Last Call for Navy's Large Harbor Tugs

Friday, April 20, 2007
Large harbor tug Opelika (YTB 798) and Kittanning (YTB 787) follow alongside the Arleigh Burke-class guided missile destroyer USS Mustin (DDG 89) as she gets underway on board Commander Fleet Activities Yokosuka. U.S. Navy photo by Mass Communication Specialist Seaman Bryan Reckard

By Mass Communication Specialist Seaman Bryan Reckard, Fleet Public Affairs Center Detachment Japan The U.S. Navy large harbor tugs seem to have all but disappeared from most U.S. ports over the last decade. But in a few ports around the world the Navy-owned and operated tug endures as the backbone of port operations.

Fleet Activities Yokosuka happens to be one of the naval bases on which the legacy of the large harbor tug continues to influence not only the operations of the port, but the Sailors that work aboard these perennial workhorses of the Navy. A year ago Electrician’s Mate 1st Class Jared Kendrick would never have thought he would be working on the diesel generators that power the large harbor tugs, or working shoulder-to-shoulder with the boatswain’s mates that make up most of the tugs crew. That all changed seven months ago, when he was assigned to the Large Harbor Tug Opelika (YTB 798).

“I never had to know boatswain’s mates jobs,” said Kendrick. “Here engineers work side by side [with] boatswain’s mates, that’s the big thing. I had to learn a lot.” Kendrick has been in the Navy for just over six years, and was first stationed on the Arleigh Burke-class guided-missile destroyer USS Curtis Wilbur (DDG 54). Although being assigned to a large harbor tug is considered shore duty, according to Kendrick, life aboard a tug is considerably different than your ordinary shore duty.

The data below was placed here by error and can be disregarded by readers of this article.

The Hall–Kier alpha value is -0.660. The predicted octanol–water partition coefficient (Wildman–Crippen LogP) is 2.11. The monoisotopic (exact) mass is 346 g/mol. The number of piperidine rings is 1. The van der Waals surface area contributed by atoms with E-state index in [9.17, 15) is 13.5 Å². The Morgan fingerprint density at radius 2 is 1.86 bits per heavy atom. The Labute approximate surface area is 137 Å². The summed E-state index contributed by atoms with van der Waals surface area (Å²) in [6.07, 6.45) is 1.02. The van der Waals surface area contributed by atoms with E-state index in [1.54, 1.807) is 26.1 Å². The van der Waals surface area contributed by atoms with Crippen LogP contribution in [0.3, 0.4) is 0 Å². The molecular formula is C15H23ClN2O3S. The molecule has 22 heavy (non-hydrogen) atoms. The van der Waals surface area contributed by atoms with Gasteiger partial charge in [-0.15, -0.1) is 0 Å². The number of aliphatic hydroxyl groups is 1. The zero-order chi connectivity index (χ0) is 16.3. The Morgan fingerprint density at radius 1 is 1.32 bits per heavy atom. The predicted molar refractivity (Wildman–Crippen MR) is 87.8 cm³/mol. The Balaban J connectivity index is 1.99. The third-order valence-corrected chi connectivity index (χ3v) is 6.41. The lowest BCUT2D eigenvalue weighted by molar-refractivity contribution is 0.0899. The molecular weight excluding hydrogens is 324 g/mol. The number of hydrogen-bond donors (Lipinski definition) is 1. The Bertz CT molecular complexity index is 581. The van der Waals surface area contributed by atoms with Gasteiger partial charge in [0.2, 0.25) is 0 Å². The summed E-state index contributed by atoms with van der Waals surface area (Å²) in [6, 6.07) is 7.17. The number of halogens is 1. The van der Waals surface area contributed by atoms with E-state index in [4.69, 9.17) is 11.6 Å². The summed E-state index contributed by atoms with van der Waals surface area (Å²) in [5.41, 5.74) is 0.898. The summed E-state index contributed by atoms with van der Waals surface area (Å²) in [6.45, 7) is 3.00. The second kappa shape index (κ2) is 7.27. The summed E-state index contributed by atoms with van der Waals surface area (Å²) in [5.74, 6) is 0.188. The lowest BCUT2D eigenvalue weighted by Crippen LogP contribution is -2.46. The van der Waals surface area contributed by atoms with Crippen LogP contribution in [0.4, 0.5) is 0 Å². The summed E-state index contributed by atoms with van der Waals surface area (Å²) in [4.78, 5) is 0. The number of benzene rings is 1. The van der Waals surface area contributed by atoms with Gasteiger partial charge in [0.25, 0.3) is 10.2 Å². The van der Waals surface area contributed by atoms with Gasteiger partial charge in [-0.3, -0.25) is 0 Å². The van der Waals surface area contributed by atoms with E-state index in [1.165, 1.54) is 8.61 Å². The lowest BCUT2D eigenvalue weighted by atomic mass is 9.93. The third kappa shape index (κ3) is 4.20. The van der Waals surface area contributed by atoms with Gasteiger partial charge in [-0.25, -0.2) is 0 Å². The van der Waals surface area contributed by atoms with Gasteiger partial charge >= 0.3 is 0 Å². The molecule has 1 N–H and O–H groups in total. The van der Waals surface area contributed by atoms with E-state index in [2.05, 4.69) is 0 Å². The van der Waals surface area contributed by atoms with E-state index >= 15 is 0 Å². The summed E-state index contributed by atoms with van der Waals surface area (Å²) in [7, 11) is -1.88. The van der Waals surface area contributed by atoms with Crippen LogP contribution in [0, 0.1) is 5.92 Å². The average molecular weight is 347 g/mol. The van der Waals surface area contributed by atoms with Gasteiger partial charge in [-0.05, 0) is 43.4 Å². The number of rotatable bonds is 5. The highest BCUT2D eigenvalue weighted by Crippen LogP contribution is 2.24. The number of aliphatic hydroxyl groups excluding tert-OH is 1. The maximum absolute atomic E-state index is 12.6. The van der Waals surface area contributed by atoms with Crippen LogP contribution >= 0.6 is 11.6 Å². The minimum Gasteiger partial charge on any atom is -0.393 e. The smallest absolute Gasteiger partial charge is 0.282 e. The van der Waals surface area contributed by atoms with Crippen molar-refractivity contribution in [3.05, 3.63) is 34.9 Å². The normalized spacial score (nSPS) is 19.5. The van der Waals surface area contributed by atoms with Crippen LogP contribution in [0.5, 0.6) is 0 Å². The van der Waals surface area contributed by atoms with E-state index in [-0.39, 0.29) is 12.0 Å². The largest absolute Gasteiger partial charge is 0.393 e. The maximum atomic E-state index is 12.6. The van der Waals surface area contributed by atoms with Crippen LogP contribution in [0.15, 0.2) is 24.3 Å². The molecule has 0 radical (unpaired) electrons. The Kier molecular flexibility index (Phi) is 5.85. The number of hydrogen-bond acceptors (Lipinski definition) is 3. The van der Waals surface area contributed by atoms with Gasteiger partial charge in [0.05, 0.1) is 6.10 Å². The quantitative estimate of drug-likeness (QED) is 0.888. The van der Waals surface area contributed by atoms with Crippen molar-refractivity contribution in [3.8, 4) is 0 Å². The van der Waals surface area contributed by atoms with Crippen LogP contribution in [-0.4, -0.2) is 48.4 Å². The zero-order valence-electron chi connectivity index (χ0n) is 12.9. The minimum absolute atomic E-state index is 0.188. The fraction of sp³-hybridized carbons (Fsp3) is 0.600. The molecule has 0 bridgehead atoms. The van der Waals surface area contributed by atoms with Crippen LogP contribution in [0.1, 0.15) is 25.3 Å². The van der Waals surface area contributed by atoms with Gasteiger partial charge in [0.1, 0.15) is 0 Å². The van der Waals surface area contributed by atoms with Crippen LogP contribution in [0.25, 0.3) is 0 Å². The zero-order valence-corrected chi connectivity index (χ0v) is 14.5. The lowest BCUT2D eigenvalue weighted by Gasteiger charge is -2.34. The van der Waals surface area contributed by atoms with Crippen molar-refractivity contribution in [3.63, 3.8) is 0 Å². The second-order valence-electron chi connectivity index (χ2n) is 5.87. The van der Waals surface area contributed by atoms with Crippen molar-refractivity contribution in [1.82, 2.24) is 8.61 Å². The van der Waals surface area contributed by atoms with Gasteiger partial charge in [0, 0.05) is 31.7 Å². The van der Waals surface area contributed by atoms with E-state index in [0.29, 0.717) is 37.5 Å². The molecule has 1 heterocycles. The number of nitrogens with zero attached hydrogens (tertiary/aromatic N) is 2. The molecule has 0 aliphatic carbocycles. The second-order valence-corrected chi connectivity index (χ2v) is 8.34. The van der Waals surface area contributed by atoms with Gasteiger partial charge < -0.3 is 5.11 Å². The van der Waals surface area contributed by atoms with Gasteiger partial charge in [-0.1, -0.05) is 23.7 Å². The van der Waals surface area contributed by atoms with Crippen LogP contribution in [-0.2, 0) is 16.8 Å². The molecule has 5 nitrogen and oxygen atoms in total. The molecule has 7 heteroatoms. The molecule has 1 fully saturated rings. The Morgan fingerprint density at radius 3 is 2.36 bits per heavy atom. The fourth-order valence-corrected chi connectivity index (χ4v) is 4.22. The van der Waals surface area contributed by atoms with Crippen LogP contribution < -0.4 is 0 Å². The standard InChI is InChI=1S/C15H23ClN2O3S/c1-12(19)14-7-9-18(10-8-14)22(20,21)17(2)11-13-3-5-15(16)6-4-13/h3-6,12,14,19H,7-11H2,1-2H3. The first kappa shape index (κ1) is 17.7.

“A lot of ships have emergencies, and they have to come in right away. We’ll get called up at late hours sometimes,” said Kendrick. “You have to come in and pull the ships in late at night when they have problems. I like that -- having to stay on your toes.” Many of the large harbor tugs have been sold and taken out of the Navy Vessel Register over the last several years, making the few that remain the last of their kind.

Talking with the crew members of the Opelika it does not seem likely that the memory of the U.S. Navy large harbor tug will be easily forgotten, as they reel off numbers and facts, with the pride of knowing they are the last of a dwindling breed. For Kendrick, it’s the excitement of the job that keeps him passionate about his assignment to the Opelika. “You are doing something everyday, pushing the ships and getting them to where they need to go,” said Kendrick. “I like what I do. You never know what’s going to come along. I like being able to say I actually love my job.”

There are currently five U.S. Navy large harbor tugs in active service status at Fleet Activities Yokosuka, including the oldest large harbor tug in active service status, the Muskegon (YTB 763) launched in 1962.

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